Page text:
Others have pilloried Dial by claiming that Indy is somehow “a passenger in his own film,” but that too is ridiculous. Keep in mind, Ford is eighty-one years old. God love ‘em, he’s not an action star anymore. Even back in the day, his awkwardness and ingenuity in action scenes was precisely the source of his charm. Yet his Indy remains active here and has plenty of agency. I suspect what people really mean when they raise such complaints, is that they wish Steven Spielberg and George Lucas had gotten their shit together to make a dozen more Indy films while Ford was still in his prime. And man… I get it. But that’s why Mangold cleverly begins Dial by giving us forty minutes of premium Indy, which is a helluva lot more than I ever expected to see again. And despite the fact that the digital de-aging isn’t perfect, it’s still pretty damn good. Ultimately, I think some fans just don’t like seeing their heroes age, or become anything less than invincible. But that’s just life. (And the older you get, the more you come to understand it.)

Indiana Jones and the Dial of Destiny was captured digitally by cinematographer Phedon Papamichael (3:10 to Yuma, Nebraska, Ford v Ferrari) in the ARRIRAW codec (at 4.5K) using Arri Alexa LF and LF Mini cameras, with Panavision C- and T-Series anamorphic lenses, and it was finished as a 4K Digital Intermediate at the 2.39:1 aspect ratio for theaters. (Note that though this film was shown in IMAX theaters, no scenes were specifically shot using IMAX cameras, so the scope ratio remains constant throughout.) For its release on 4K Ultra HD, the film has been graded for high dynamic range (only HDR10 is present, which is frustrating given that the previous Indy films on UHD from Paramount—reviewed here—have Dolby Vision as well) and it’s encoded on a 100 GB disc. The movie file itself is approximately 70 GB in size, and video data rates while viewing are consistently in the 50-70 Mbps range, so the image quality is far more dimensional than the Digital experience or Disney+ stream. Detail is abundant, with clean and refined texturing apparent at all times. The HDR renders very deep blacks, with pleasing shadow detail and strongly-bright highlights. This is a film that looks as good in its darkest scenes as it does in daylight. And the color palette is warm and natural, with well-saturated and accurate hues, and lovely subtleties. A light wash of digital ‘grain’ lends the image an appropriately filmic appearance. This is a terrific and highly-cinematic 4K image.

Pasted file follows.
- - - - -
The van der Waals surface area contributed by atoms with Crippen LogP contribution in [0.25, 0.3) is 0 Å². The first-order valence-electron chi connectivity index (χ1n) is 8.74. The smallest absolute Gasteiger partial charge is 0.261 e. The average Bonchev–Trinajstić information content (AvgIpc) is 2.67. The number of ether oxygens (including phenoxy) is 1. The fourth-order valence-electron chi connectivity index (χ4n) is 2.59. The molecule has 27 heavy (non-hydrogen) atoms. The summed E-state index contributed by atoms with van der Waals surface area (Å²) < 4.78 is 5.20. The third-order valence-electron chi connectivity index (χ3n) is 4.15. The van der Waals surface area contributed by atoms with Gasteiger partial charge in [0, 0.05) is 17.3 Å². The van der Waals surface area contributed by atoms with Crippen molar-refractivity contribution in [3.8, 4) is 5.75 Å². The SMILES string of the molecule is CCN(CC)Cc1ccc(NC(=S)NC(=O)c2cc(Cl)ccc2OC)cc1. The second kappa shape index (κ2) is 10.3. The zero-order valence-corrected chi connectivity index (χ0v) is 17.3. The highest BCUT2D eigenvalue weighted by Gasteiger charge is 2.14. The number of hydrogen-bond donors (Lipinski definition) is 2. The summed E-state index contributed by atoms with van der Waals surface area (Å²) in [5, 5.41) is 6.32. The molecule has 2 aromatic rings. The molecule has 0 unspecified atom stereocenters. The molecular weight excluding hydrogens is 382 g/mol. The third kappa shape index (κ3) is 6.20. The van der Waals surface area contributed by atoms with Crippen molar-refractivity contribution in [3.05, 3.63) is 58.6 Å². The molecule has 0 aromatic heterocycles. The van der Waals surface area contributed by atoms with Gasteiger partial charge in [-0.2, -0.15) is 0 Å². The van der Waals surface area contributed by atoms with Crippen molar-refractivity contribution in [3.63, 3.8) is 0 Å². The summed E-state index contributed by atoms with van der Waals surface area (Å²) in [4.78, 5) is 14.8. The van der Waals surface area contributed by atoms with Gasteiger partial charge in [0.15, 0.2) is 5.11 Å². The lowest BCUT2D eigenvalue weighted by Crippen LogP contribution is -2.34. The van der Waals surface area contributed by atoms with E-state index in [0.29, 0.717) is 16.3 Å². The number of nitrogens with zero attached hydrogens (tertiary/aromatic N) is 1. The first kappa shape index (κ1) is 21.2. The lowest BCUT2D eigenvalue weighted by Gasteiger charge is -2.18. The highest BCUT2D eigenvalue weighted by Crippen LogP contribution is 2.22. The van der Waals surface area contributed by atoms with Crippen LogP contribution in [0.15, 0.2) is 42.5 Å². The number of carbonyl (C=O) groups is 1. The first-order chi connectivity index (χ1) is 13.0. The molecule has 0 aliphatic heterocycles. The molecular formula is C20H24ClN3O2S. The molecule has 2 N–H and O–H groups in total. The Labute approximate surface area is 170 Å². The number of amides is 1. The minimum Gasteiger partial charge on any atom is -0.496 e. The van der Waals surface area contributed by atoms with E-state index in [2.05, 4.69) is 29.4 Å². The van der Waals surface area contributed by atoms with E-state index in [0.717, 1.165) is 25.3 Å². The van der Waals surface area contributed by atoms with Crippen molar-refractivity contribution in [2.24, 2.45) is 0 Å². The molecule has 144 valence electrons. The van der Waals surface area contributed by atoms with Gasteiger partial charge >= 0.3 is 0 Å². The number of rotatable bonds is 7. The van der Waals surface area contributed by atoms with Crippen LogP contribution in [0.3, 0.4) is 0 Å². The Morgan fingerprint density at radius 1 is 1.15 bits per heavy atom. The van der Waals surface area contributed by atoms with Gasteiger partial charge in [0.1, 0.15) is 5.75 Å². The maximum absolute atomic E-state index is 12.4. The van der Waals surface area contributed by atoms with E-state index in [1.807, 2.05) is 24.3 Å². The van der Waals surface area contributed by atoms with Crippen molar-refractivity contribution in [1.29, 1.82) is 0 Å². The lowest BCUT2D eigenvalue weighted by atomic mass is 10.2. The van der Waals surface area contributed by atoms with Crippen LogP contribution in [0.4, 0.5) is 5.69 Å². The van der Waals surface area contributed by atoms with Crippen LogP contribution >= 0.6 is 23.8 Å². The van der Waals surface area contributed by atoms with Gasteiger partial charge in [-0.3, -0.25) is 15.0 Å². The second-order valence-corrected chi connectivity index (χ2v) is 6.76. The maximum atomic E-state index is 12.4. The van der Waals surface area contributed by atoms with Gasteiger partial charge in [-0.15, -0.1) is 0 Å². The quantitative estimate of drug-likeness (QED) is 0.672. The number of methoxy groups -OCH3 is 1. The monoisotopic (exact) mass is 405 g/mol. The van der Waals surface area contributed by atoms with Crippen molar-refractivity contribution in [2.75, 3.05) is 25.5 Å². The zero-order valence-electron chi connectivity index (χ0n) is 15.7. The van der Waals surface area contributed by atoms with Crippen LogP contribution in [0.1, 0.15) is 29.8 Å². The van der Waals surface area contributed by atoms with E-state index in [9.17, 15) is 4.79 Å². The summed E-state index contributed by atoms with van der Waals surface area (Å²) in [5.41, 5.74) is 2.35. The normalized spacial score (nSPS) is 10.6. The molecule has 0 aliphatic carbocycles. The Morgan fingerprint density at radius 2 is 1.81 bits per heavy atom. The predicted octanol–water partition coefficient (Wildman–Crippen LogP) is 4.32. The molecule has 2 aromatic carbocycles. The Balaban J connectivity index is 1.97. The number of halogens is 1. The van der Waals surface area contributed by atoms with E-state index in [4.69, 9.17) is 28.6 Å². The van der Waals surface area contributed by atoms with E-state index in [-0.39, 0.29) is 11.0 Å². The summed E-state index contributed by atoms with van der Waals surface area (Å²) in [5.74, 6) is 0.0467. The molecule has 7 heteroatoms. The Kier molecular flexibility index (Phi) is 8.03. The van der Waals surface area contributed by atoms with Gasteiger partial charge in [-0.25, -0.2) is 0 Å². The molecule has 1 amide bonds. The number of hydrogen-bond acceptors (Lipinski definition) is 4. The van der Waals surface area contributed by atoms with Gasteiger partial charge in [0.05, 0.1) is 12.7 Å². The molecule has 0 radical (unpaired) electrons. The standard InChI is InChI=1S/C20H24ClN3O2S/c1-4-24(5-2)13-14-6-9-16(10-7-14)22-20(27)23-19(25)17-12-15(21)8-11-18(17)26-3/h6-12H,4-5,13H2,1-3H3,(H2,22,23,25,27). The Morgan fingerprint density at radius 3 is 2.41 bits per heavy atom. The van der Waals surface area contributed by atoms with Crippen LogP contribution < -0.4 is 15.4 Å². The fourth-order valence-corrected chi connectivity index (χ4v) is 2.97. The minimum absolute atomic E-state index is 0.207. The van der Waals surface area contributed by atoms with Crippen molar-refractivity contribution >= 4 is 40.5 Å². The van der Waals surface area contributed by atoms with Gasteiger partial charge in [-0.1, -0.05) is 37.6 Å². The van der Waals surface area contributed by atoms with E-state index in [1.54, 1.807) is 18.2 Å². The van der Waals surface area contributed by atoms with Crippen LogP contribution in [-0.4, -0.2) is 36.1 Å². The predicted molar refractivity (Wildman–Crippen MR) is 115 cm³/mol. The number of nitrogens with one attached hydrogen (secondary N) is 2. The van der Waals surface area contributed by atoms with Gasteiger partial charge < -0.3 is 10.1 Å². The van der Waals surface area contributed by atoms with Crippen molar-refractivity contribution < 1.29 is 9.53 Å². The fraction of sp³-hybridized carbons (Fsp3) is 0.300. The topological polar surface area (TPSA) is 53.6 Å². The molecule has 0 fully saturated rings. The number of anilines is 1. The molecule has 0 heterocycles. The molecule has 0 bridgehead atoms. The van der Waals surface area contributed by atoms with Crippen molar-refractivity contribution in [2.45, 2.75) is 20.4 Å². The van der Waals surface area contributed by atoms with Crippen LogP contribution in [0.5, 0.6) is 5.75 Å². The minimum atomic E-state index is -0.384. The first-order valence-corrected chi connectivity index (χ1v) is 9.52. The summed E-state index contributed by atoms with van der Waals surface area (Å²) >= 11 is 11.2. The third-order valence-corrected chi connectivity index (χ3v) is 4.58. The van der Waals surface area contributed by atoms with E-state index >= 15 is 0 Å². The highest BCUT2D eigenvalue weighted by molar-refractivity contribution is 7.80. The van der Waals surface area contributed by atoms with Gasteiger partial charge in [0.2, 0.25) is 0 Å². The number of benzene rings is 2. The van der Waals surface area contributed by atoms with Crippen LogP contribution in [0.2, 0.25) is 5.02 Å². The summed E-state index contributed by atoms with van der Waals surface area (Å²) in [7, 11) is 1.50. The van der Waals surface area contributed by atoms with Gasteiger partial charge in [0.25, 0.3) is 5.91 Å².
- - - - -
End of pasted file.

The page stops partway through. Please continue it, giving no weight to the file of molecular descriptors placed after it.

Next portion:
Primary audio on the 4K disc is offered in English Dolby Atmos, a home theater port of the theatrical sound mix. The soundstage is wide up front, with immersive use of the overhead and surround channels for discrete effects, atmospherics, and music. The height channels engage frequently during the opening sequence to signal the arrival of Allied aircraft overhead. (The falling bomb that saves Indy uses them nicely too). Each location has its own unique sonic environment, from the interior of the Nazi train, to the crowd-filled streets of NYC, to the depths of the Aegean, and the cavernous interior of the Ear of Dionysius. Every crack of Indy’s whip and every punch he throws has pleasing heft in the LFE channel. Dialogue is clean, centered, and full sounding, while Williams’ score is well staged in the mix, exhibiting fine fidelity and utilizing every channel including the overheads. I wouldn’t call this a reference Atmos mix, but it’s a very enjoyable sonic match for the 4K disc’s visual experience. Note that additional audio options include English 2.0 Descriptive Audio, French 5.1 Dolby Digital, and Spanish 7.1 Dolby Digital Plus. Optional subtitles are available in English for the Hearing Impaired, French, and Spanish.